We have used R-Studio to image and create a virtual RAID set.
DavidPresident
Top Expert 2010

Commented:
Yes, you need a card that can see individual disks, like your basic adaptec non-RAID U160 or U320 controller.  Now when you image the drives, obviously image them to RAID1 if you can, but you could also image them to a SATA disk and create a single file representing each hard drive.  The bottleneck will be I/O transfer rate and your bus, so do this in a system that has PCIe and preferably dual channel controllers, then you can get all the transfers done in an hour or so.  

Now the important thing is that you will undoubtedly get unrecoverable read errors.  Very important to note the block numbers .... as you will have to make an intelligent decision whether or not an XOR-based reconstruction will give you reasonable results for that stripe.   If you have a dead disk and unrecoverable read error then 100% data loss on the stripe, so when you reconstruct on the clone wiht whatever software you use, you need to manually take care of that stripe.   When you use raid reconstruction from the cloned disks, it won't have an unrecoverable error, as only the original disk does, so it will think that everything is fine.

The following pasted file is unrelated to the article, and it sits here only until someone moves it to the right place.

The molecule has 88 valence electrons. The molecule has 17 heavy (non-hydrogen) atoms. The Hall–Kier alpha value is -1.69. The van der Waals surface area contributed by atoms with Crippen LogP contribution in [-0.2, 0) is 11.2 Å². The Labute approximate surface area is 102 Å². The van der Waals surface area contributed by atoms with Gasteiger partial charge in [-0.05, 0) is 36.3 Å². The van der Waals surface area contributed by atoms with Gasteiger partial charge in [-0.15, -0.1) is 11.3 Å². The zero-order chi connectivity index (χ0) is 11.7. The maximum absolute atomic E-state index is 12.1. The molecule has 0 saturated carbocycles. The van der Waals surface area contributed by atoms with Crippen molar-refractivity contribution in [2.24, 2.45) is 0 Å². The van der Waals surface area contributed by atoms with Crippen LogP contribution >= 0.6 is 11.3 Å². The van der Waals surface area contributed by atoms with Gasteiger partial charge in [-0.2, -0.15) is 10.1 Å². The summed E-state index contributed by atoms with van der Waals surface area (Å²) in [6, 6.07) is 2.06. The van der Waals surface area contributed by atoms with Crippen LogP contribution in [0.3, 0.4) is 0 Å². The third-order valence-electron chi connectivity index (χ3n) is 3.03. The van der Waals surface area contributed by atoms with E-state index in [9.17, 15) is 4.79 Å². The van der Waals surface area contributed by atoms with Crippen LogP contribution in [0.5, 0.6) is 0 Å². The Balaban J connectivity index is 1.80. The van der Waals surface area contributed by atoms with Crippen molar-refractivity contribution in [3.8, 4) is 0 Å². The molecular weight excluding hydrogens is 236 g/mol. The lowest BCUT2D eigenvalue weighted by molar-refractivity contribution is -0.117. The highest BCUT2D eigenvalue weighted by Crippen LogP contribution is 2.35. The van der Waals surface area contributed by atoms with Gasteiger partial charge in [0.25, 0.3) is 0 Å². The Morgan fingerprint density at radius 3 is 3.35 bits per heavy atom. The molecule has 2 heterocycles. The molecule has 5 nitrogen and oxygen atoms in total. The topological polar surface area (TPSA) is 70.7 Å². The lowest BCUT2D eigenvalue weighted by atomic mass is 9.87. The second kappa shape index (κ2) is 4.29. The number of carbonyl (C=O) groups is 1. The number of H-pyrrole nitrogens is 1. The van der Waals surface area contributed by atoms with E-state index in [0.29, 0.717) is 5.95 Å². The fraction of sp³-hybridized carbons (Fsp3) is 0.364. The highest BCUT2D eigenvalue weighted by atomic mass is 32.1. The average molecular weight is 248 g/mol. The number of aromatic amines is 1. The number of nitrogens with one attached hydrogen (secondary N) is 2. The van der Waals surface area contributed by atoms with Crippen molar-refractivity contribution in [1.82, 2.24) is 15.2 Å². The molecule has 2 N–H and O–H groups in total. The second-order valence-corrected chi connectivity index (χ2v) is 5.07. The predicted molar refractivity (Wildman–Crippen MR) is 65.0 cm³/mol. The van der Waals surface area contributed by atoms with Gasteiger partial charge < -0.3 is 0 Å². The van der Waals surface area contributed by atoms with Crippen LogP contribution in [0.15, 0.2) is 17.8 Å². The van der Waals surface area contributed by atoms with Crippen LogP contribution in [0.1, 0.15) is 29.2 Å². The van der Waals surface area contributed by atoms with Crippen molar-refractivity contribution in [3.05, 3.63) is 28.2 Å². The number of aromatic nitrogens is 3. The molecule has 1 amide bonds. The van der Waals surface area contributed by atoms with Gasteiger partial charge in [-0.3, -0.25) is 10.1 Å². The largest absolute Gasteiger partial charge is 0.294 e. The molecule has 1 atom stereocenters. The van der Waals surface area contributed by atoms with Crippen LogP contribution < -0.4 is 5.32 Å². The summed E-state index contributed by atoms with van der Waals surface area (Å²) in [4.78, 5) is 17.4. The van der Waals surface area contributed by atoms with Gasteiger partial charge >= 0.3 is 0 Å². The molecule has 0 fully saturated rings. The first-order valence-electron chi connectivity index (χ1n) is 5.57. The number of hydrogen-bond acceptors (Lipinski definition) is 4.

When I do this for customers, my trick to get around the problem is to generate an ECC error myself on the same block, so the raid reconstruction software knows that it has a bad block and can deal with it accordingly. I am not aware of any inexpensive products that will let you pre-enter a list of known bad blocks ahead of time, hence I fool software by generating ECC errors at the same physical blocks.  

You will get better results if you reconstruct from the original disks, but no going back, and unless you run full diagnostics and understand the nature of the problem(s) with your disks, then you should quickly clone the drives.  Reconstruction takes several times longer than cloning, and your disks may have limited number of hours left on them, so best to clone first.

Note, I tend to be very conservative in recovery, as you can tell.  Certainly there are shortcuts .. but I've recovered several dozen arrays over the years on high-end fibre channel arrays where data ranged from national security-related "stuff" to databases at US government agencies that have never been backed up since the database was computerized in the 80s (Sad but true, no backup, EVER, except for paper and microfiche) .. so I am very conservative.